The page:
Staff Sgt. Tony Bryant is a salesman whose pitch has a hitch -- an enlistment in the U. S. Army.
"You know, you stop at the gas pump, and you see these guys working there," said Bryant. "So you just ask the guy how he's making out. Then you offer him something better."
Increasing numbers of youngsters looking for something better have accepted offers from recruiters like Bryant, 27. His efforts and those of the other 6,000 Army recruiters will be a large factor in whether this country's experiment with the all-voluntary military will work.
In 1979 the Army suffered its worst year for recruiting since the draft ended in 1973. But last year it recruited 173,228 people, slightly more than its goal. With seven weeks left in this recruiting year, the Army had recruited 112,059 or 98 percent of its objective. Further, it is getting more of the people it wants the most: high school graduates.
The percentage of enlistees who graduated from high school jumped from 64 to 76 in 1981 after dipping to 54 in 1980. The Army's attrition rate among recruits who are not high school graduates is about twice that of graduates.
Even so, many high school graduates can barely read, Bryant said. "People point a finger at us for taking in a bunch of dummies," he said. "But for every finger they got pointing at us, they got three fingers pointing back at them, saying, 'Who sent us these dummies in the first place?' All the Army does is harvest these kids from the schools."
Last year, Bryant and the two other men on his team harvested 175 youngsters from rural Burlington county's seven high schools. It wasn't always easy. Two principals won't let him in their buildings, Bryant said. All the schools refused to provide him with student directories. So he compiled his own lists from yearbooks and talks with local recruits.
Every two weeks he visits schools to develop contacts with students and administrators, "centers of influence," in recruiters' jargon. He also cultivates prospects while helping coach the Pemberton High football team. "A hobby," Bryant said.
Back at work, Bryant addressed 15 Fort Dix trainees leaving for 30 days' special duty recruiting in their hometowns. He told them to tell their friends that basic training is "not a piece of cake."
"Did your recruiter lie to you?" he demanded.
A young man raised a hesitant hand. His recruiter had promised he would get up at 5:30 every morning, "but we got to get up here at 4," he said.
Bryant hesitated for just an instant, then answered, "Well, you tell the people in your town that you get up at 4 here. You tell them exactly what goes down in basic training."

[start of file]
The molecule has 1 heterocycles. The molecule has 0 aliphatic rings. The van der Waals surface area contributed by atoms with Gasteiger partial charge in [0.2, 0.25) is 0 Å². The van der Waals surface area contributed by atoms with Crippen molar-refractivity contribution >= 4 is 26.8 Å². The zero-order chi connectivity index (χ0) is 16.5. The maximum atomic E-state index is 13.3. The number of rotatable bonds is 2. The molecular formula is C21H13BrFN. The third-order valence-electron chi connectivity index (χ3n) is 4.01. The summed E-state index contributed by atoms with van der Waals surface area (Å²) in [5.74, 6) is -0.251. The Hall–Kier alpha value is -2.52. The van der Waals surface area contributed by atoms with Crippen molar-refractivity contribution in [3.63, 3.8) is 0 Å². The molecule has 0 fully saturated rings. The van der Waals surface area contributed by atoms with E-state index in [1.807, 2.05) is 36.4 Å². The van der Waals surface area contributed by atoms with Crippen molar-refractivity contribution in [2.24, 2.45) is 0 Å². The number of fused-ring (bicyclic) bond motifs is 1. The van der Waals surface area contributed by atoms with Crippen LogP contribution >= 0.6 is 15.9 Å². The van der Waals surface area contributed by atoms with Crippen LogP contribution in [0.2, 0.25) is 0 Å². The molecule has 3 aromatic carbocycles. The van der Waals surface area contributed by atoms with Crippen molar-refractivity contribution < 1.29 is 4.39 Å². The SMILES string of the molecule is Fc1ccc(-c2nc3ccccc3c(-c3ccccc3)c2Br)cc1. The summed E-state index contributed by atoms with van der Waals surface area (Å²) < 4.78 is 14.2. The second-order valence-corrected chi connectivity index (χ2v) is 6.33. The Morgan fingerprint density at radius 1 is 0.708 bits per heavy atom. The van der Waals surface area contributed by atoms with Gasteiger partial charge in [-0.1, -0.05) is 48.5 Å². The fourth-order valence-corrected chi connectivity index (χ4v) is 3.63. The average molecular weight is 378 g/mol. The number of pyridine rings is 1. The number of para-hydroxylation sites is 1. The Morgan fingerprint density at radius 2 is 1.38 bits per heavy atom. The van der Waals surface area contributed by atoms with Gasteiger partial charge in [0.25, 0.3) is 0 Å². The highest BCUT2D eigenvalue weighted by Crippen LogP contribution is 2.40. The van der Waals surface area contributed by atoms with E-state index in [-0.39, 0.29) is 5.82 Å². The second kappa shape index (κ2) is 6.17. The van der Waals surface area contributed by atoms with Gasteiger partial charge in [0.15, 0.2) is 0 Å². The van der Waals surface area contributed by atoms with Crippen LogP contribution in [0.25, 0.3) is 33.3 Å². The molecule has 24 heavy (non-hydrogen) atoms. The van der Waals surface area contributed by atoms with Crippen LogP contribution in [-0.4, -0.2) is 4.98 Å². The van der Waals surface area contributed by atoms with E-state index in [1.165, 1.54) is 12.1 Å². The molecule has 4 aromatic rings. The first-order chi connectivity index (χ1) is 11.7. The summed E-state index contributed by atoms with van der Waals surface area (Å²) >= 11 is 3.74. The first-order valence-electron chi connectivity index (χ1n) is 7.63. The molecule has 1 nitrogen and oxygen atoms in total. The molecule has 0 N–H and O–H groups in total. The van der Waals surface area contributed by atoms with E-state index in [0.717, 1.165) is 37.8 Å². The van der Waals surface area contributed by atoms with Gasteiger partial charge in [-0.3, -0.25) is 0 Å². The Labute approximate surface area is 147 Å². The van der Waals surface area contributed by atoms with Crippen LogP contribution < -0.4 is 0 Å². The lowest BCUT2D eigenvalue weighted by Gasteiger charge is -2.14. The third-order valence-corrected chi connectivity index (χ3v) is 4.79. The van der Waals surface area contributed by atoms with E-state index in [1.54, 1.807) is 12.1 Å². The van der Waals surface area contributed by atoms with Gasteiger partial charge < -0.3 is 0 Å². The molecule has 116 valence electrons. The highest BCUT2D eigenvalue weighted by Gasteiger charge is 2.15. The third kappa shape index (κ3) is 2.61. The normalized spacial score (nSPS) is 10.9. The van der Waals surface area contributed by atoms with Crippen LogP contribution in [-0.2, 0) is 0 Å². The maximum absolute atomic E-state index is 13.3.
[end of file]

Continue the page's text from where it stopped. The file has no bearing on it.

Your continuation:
Later, in his office, Bryant leaned over the desk for a low-voiced pep talk with a lanky 11th-grader who enlisted under a plan that lets him take basic training while still in school. He also agreed to be a "recruiter aide" at his school, which means he must wear his uniform to class every two weeks and give testimonials to his fellow students.
"Sometimes you're going to feel dumb," Bryant told him. "Kids are going to get on you and laugh at you because you're a patriotic kind of guy. But I want to see those stripes on your sleeve. I want to see those stripes on your sleeve." He nudged the youth and nodded. "Piece of cake."
Later in the afternoon, high school students lounged in chairs around Bryant's desk as soft rock played on an office radio. A 17-year-old boy told Bryant that he wanted to be an aviator, but his father, a career Army man, wouldn't let him enlist. "You want me to talk to your father for you? I'll talk to him," Bryant said.
Recruiters are not paid by how many they sign up, but they win points for a citation based on the quality and quantity of those they can persuade to be all that they can be. "A high school senior with a high test score will get you 16 points, and I think you can get eight for a prior serviceman," said Sgt. Len Buck, a former Fort Dix recruiter. Earning 98 points every three months will keep the citations coming, he said. Recruiters also earn about $150 a month incentive pay.
The son of a 20-year master sergeant, Bryant was born and raised in this area. He joined the Army after he graduated from high school in 1973. He is trained as a computer specialist and said he could earn five times his $12,000 annual salary in private business. But he stays with recruiting, he says, because of "job satisfaction." It also helps him toward his goal of being a sergeant major.
But Bryant is keeping his options open, taking six hours of business law and personnel management classes at a community college where he has completed 40 hours of business courses.